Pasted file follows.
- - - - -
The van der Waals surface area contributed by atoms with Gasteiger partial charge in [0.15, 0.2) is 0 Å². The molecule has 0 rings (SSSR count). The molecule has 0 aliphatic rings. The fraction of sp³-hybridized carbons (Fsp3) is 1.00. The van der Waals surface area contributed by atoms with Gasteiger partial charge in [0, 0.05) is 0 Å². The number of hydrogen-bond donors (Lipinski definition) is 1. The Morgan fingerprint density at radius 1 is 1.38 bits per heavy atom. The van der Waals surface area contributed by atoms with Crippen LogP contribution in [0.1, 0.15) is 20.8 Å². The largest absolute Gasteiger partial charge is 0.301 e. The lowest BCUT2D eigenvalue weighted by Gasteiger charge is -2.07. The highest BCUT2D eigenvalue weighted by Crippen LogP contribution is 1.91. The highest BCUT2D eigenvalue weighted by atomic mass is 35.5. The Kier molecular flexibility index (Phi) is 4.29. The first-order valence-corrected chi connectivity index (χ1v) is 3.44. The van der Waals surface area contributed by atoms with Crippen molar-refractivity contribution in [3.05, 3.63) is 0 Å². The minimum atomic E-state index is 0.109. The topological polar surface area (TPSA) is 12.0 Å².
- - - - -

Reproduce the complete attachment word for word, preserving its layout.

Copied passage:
The van der Waals surface area contributed by atoms with Gasteiger partial charge in [0.15, 0.2) is 0 Å². The molecule has 0 rings (SSSR count). The molecule has 0 aliphatic rings. The fraction of sp³-hybridized carbons (Fsp3) is 1.00. The van der Waals surface area contributed by atoms with Gasteiger partial charge in [0, 0.05) is 0 Å². The number of hydrogen-bond donors (Lipinski definition) is 1. The Morgan fingerprint density at radius 1 is 1.38 bits per heavy atom. The van der Waals surface area contributed by atoms with Crippen LogP contribution in [0.1, 0.15) is 20.8 Å². The largest absolute Gasteiger partial charge is 0.301 e. The lowest BCUT2D eigenvalue weighted by Gasteiger charge is -2.07. The highest BCUT2D eigenvalue weighted by Crippen LogP contribution is 1.91. The highest BCUT2D eigenvalue weighted by atomic mass is 35.5. The Kier molecular flexibility index (Phi) is 4.29. The first-order valence-corrected chi connectivity index (χ1v) is 3.44. The van der Waals surface area contributed by atoms with Crippen molar-refractivity contribution in [3.05, 3.63) is 0 Å². The minimum atomic E-state index is 0.109. The topological polar surface area (TPSA) is 12.0 Å².